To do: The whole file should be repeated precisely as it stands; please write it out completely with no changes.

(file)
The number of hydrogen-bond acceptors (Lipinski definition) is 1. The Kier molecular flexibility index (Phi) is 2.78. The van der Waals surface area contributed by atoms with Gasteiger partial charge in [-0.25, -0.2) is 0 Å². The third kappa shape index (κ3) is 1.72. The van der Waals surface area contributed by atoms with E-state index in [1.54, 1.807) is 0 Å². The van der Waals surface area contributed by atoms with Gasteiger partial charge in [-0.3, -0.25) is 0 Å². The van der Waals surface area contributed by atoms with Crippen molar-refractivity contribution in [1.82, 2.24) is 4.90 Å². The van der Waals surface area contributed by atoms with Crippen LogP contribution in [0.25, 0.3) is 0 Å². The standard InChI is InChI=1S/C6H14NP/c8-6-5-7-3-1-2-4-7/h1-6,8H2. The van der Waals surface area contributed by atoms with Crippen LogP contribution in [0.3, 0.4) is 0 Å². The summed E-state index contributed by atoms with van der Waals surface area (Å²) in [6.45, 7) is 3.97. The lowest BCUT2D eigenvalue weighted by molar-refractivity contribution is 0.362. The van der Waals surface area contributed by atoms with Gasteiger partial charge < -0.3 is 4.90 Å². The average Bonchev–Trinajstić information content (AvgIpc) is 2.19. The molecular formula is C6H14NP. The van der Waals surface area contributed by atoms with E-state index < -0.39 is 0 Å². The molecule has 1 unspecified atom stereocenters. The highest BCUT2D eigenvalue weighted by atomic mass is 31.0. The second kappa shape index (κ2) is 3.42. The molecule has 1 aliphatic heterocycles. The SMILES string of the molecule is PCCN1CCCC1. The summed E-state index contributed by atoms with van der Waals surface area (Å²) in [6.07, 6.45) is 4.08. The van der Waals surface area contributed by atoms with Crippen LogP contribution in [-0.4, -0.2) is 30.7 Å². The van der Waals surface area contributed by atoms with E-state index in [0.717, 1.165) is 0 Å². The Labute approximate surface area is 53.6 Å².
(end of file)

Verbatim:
The number of hydrogen-bond acceptors (Lipinski definition) is 1. The Kier molecular flexibility index (Phi) is 2.78. The van der Waals surface area contributed by atoms with Gasteiger partial charge in [-0.25, -0.2) is 0 Å². The third kappa shape index (κ3) is 1.72. The van der Waals surface area contributed by atoms with E-state index in [1.54, 1.807) is 0 Å². The van der Waals surface area contributed by atoms with Gasteiger partial charge in [-0.3, -0.25) is 0 Å². The van der Waals surface area contributed by atoms with Crippen molar-refractivity contribution in [1.82, 2.24) is 4.90 Å². The van der Waals surface area contributed by atoms with Crippen LogP contribution in [0.25, 0.3) is 0 Å². The standard InChI is InChI=1S/C6H14NP/c8-6-5-7-3-1-2-4-7/h1-6,8H2. The van der Waals surface area contributed by atoms with Crippen LogP contribution in [0.3, 0.4) is 0 Å². The summed E-state index contributed by atoms with van der Waals surface area (Å²) in [6.45, 7) is 3.97. The lowest BCUT2D eigenvalue weighted by molar-refractivity contribution is 0.362. The van der Waals surface area contributed by atoms with Gasteiger partial charge < -0.3 is 4.90 Å². The average Bonchev–Trinajstić information content (AvgIpc) is 2.19. The molecular formula is C6H14NP. The van der Waals surface area contributed by atoms with E-state index < -0.39 is 0 Å². The molecule has 1 unspecified atom stereocenters. The highest BCUT2D eigenvalue weighted by atomic mass is 31.0. The second kappa shape index (κ2) is 3.42. The molecule has 1 aliphatic heterocycles. The SMILES string of the molecule is PCCN1CCCC1. The summed E-state index contributed by atoms with van der Waals surface area (Å²) in [6.07, 6.45) is 4.08. The van der Waals surface area contributed by atoms with Crippen LogP contribution in [-0.4, -0.2) is 30.7 Å². The van der Waals surface area contributed by atoms with E-state index in [0.717, 1.165) is 0 Å². The Labute approximate surface area is 53.6 Å².